So how do we show this? We go back to Hepburn and Dietrich, but now we merge them. So we’re talking about different planes, different pieces of paper. So this is on a semi-transparent piece of velum. It’s one part of the form and content. When it’s on top of the paper board, which is the opposite, it forms this. So even if you don’t know anything about this book, you are forced to consider a single person straddling two planes of existence. And the object itself invited exploration interaction, consideration and touch.
This debuted at number two on the New York Times Best Seller list. This is unheard of, both for us the publisher, and the author. We’re talking a 900-page book that is as weird as it is compelling, and featuring a climactic scene in which a horde of tiny people emerge from the mouth of a sleeping girl and cause a German Shepherd to explode. (Laughter) Not exactly Jackie Collins. Fourteen weeks on the Best Seller list, eight printings, and still going strong.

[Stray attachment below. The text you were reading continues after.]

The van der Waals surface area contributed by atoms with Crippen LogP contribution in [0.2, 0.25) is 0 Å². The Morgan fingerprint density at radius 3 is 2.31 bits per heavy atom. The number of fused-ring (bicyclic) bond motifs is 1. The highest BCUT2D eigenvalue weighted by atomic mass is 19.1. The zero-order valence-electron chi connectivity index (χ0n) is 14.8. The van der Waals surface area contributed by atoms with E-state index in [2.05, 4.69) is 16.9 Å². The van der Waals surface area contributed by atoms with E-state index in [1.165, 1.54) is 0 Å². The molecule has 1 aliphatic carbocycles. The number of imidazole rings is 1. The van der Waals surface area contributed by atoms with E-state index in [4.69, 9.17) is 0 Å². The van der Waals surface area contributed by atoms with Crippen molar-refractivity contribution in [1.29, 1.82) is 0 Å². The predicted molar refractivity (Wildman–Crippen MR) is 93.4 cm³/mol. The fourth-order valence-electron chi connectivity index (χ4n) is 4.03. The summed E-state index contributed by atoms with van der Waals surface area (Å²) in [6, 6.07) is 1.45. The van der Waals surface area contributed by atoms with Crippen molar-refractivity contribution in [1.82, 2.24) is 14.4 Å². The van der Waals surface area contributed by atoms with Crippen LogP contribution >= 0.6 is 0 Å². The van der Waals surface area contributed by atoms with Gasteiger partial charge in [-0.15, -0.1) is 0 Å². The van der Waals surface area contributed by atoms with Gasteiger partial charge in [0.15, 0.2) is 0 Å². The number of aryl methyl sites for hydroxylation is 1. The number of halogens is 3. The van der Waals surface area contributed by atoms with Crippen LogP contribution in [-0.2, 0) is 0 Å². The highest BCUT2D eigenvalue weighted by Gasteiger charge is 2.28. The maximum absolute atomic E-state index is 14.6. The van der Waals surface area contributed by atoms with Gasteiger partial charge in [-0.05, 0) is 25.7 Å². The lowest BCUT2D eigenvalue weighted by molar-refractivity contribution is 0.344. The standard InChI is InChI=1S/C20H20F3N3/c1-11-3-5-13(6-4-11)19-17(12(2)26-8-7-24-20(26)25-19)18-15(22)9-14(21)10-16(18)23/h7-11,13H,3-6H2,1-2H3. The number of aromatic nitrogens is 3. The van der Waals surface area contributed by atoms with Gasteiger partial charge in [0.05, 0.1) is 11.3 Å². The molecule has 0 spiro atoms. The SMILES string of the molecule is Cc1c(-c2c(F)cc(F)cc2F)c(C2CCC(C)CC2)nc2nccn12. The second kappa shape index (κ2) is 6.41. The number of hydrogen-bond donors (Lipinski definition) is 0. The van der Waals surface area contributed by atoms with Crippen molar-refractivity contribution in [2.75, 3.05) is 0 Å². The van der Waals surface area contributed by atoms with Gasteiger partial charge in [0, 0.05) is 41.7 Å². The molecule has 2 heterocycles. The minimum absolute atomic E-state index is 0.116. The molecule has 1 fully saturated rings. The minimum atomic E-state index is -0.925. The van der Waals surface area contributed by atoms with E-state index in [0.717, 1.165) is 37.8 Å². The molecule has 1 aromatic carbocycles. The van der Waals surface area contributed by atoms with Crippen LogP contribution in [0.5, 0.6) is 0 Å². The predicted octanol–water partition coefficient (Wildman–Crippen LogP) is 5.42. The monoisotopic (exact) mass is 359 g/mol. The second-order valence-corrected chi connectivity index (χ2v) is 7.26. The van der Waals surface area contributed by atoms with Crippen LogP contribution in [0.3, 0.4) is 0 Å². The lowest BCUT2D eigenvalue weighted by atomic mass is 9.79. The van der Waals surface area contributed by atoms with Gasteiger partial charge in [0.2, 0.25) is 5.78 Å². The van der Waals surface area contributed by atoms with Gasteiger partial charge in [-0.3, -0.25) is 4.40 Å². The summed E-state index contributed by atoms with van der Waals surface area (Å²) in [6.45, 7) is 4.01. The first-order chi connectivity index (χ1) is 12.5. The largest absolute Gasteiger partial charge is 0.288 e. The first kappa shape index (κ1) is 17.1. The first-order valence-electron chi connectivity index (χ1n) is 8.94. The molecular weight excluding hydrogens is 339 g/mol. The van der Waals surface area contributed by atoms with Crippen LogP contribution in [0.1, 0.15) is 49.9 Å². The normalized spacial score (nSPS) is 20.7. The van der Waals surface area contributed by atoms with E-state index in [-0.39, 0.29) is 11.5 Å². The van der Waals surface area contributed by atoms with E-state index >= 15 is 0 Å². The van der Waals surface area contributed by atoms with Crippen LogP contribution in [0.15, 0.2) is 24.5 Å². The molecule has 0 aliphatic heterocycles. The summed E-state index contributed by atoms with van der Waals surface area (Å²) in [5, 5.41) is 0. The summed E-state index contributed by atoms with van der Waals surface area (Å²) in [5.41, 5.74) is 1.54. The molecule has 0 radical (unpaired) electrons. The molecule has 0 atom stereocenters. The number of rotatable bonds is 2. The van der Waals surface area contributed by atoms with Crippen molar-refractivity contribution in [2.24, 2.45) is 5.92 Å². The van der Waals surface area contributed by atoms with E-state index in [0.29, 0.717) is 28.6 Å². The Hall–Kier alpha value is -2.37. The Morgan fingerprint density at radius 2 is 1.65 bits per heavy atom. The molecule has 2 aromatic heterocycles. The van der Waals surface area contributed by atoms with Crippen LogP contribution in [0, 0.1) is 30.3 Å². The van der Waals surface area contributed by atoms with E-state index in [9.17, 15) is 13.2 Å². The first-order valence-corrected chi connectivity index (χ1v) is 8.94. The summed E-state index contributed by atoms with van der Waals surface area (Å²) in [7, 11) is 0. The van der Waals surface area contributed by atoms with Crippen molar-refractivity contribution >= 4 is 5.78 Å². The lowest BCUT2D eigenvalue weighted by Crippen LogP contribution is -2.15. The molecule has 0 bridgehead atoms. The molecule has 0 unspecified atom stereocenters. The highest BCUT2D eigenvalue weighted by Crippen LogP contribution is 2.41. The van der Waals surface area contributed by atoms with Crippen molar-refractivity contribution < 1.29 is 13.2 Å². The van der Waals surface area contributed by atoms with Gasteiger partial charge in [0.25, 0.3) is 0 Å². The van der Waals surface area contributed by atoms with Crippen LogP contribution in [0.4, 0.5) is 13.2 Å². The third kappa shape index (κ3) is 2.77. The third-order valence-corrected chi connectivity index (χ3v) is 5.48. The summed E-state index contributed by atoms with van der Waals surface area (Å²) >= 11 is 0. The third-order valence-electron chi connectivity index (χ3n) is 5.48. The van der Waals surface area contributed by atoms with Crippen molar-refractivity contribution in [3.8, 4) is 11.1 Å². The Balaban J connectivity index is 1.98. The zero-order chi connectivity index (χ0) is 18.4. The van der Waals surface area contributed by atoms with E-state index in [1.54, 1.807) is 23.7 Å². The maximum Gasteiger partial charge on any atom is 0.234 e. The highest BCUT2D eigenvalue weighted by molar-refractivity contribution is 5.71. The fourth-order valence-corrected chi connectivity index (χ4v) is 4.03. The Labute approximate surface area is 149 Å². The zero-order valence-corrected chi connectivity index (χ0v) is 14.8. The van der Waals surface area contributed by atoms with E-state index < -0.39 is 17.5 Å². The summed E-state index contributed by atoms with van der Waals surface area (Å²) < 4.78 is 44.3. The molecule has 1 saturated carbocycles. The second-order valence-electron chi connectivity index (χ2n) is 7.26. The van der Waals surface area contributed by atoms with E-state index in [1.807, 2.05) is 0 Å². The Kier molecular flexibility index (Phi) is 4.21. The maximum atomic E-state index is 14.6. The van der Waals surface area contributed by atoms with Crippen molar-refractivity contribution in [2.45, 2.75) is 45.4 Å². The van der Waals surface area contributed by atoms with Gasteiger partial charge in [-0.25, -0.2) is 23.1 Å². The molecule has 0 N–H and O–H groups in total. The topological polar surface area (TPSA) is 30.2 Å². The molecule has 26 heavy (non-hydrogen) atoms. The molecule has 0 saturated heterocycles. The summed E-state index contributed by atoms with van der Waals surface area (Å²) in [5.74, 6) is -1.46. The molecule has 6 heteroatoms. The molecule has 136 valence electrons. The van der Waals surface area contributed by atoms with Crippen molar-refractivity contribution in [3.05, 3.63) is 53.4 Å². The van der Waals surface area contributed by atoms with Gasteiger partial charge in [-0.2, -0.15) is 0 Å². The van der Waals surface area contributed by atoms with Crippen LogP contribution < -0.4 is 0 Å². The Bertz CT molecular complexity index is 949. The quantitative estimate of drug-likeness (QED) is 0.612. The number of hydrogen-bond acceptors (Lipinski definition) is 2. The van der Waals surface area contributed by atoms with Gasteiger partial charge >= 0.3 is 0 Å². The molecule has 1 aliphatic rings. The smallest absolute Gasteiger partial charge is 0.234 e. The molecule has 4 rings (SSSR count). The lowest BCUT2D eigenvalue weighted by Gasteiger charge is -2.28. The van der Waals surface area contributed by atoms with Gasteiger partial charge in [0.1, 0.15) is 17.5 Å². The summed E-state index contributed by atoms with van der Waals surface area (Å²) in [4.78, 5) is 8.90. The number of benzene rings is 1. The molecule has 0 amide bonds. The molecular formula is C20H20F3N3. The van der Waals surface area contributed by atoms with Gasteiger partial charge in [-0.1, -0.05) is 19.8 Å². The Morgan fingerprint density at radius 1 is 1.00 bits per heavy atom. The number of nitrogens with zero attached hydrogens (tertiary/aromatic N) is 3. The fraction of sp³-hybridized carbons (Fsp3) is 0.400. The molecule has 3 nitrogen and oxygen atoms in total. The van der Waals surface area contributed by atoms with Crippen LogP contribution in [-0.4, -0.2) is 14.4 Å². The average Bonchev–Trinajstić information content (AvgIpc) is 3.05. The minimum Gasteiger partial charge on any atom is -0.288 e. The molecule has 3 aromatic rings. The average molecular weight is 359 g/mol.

So even though we love publishing as an art, we very much know it’s a business too, and that if we do our jobs right and get a little lucky, that great art can be great business.
So that’s my story. To be continued. What does it look like? Yes. It can, it does and it will, but for this book designer, page-turner, dog-eared place-holder, notes in the margins-taker, ink-sniffer, the story looks like this.
THIS REPORT ON THE WORLD’S LARGEST PUBLISHERS FROM PUBLISHERS’ WEEKLY IS VERY INTERESTING. IT IS INTERESTING TO KNOW HOW ONE WRITER COULD CHANGE THE FORTUNES OF A PUBLISHER. SHE IS THE WRITER OF THE FIFTY SHADES TRILOGY.